Medical marvels: Body transplants which defy belief

(Getty file)
(Getty file)

Italian neurosurgeon Sergio Canavero says he'll conduct the first-ever head transplant next year, and he's already got a patient lined up.

But Otago University Neuroscience Professor Dirk De Riddler says most doctors aren't optimistic about the procedure.

"Canavero thinks we're more ready than most of us would be willing to accept," he says.

Science has already pulled off some triumphant transplants.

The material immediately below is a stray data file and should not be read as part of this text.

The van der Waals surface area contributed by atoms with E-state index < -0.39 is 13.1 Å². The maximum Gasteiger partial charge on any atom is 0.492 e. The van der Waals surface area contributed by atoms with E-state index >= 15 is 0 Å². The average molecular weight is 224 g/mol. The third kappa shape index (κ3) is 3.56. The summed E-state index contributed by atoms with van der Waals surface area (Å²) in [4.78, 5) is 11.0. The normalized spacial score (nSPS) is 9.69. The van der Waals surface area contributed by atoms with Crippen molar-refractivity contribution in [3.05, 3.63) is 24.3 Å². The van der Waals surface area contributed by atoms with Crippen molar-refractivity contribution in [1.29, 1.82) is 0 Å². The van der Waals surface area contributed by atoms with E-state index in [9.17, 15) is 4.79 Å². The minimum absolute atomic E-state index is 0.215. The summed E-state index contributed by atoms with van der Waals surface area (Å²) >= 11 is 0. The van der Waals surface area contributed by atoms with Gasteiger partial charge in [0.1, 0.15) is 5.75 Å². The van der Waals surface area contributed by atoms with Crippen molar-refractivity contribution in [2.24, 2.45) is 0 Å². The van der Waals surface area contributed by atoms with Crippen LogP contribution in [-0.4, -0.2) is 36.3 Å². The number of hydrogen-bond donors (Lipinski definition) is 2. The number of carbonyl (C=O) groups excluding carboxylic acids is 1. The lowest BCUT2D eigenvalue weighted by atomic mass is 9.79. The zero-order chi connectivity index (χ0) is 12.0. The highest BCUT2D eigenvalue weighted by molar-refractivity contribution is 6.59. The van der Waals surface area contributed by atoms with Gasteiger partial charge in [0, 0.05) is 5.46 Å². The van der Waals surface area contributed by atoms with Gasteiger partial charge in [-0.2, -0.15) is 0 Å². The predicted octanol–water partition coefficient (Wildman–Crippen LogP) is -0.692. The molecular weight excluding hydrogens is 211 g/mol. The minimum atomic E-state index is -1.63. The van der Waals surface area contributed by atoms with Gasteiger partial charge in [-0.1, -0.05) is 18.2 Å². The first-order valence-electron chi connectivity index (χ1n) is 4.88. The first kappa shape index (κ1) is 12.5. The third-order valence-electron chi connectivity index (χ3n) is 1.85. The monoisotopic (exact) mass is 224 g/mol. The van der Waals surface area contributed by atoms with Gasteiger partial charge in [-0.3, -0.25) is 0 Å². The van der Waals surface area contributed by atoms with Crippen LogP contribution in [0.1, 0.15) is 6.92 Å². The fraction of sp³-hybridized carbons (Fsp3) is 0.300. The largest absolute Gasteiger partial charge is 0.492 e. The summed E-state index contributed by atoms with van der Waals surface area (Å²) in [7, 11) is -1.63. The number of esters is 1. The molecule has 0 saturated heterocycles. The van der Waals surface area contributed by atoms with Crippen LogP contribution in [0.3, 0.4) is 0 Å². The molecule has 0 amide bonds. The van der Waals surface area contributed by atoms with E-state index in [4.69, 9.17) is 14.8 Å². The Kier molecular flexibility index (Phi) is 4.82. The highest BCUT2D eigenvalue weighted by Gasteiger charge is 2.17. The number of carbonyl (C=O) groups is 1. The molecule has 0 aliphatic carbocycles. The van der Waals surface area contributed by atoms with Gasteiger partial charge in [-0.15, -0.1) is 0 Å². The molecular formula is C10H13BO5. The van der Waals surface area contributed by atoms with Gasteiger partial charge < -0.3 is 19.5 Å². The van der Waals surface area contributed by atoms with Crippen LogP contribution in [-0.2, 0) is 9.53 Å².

In the 1950s a Soviet scientist fused the head of a small dog onto a larger one.

Both dogs could see and move, but died soon after.

After losing his hands and feet at age two, US boy Zion Harvey became the first person to receive a double hand transplant last year.

Now he can write and even throw baseballs.

In 2005 a French woman recieved the world's first partial face transplant.

Isabelle Dinoire underwent the surgery after being mauled by her dog.

Several full face transplants have been successful since then.